EMS is All Wrong/Brief Hiatus

July is easily the busiest month of the year for me, and I’m overloaded with work until August. Seriously, my next day off is August 6. To keep myself from burning out, I’m going to be pausing from the blog just for a few weeks. I’ll be back August 8, with more Eragon, and at some point, a review of An Ember in the Ashes by Sabaa Tahir. I’ll leave you with just one more post before I go.

When I was thinking about tropes that bugged me, one that immediately came to mind was “We need to remove the bullet!” Because, as a series of disappointing Google searches told me, no, you almost never need to do that. TVTropes does a pretty good job of covering this, though, and I didn’t want to just rehash what they’ve already said. It did get me thinking, though, about other medical emergencies that fiction has portrayed completely wrong.

I’m trained in emergency response and CPR, but I was curious to see what others with more advanced medical training and knowledge thought of, say, the average cop show. I called on my good friend Sam, who works as an EMT in Central New York. That’s Upstate, by the way. There’s a whole lot more to New York than just the city.

Well, the guy who gets paid to save lives had a thing or two to say.

All quotes are taken from Sam’s email to me when I asked him about this.

EMS is almost always portrayed wrong in every respect. They get the ambulance right and that’s about it.

Stable (aka not currently dying) patients never get transported to the hospital with lights/sirens. We rarely transport anyone with lights/sirens because it’s dangerous to use them, especially when not needed.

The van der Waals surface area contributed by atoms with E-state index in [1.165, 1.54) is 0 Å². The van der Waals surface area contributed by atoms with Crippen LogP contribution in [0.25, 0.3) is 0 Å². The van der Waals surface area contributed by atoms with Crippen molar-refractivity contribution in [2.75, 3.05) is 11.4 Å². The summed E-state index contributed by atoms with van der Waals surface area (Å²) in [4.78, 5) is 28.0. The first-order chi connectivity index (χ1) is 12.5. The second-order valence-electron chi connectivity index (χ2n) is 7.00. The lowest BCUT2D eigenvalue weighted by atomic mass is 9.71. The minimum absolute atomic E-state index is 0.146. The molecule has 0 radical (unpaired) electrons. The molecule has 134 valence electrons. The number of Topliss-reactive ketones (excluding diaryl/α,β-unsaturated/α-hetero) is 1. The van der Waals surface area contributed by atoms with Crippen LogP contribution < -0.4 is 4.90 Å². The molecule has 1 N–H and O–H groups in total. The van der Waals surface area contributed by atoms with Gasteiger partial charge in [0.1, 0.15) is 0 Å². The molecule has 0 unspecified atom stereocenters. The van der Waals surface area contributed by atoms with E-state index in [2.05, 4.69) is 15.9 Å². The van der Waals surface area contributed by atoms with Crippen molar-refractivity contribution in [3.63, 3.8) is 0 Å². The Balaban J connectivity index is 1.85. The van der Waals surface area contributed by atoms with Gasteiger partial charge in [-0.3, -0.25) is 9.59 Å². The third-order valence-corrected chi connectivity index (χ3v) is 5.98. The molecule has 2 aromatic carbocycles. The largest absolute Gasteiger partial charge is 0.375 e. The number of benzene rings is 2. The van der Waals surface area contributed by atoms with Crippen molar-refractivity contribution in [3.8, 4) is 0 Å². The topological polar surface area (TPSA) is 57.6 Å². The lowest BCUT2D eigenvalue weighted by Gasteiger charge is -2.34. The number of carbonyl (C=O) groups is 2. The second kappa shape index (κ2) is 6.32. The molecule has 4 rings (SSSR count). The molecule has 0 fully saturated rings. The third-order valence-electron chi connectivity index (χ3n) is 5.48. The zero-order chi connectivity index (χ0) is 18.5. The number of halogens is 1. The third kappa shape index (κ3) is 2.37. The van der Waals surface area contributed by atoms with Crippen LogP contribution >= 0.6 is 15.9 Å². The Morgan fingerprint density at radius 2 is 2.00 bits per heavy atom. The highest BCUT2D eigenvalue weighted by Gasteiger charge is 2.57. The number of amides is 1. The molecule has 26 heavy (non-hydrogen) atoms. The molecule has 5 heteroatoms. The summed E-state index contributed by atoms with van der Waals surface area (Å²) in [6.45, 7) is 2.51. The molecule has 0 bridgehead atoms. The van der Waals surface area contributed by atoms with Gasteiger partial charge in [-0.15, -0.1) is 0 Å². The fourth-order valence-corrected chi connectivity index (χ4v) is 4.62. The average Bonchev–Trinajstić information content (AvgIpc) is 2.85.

EKG rhythms are usually never right.No one says stat.

Good emergency scenes are actually very calm.

We never wait for a police officer to bang on the back of the ambulance to let us know when we can leave. The first cop that does that is going to be asked not to hit the ambulance.

CPR is almost always wrong, because of it were right the actors would all have broken ribs.

No bystanders are ever allowed in the back of the rig during transport unless it’s a very small child or the patient is high as a kite and needs calming down.

When I asked if there was anything that was portrayed incorrectly enough so often that it drove him crazy, here’s what he told me:

Everyone dies too quickly. They get shot and only have about 30-45 seconds to talk about how they were only 2 days from retirement or how the main character was like a father to them. 
If that were true, every single person there bled out in 45 seconds. Not really possible unless they all get shot in the heart or rupture a major vessel. If you get shot in the abdomen, you have about 15-20 minutes to make it to an OR before you die. EMS uses “the platinum 10 minutes” to limit on scene time to only 10 minutes for major trauma. ED use “the Golden hour” to get some into the operating room. 

That makes sense to me. If you read news about shootings, they’ll often say something like, “Victim X was shot and died an hour later; Victim Y was shot and transported to the hospital.”

As I’ve pointed out before, even the most fantastic stories need to have some realism, or you’ll get a scoffing reader. Even if your audience doesn’t have a medical background (which is probably safe to assume), why kill off your character so quickly?

Let’s say you want to show how badass your character is and how much pain he can tolerate. Sure, you could have someone try to remove the bullet, but you’ll have more knowledgeable readers rolling their eyes, and potentially spread misinformation to your audience. If your character’s already been shot, they’re already in pain. And those ten minutes it takes to get to the hospital, the hour it takes to die, whatever–for that character, time is going to stretch out and feel a lot longer than it actually is. So they’re already suffering.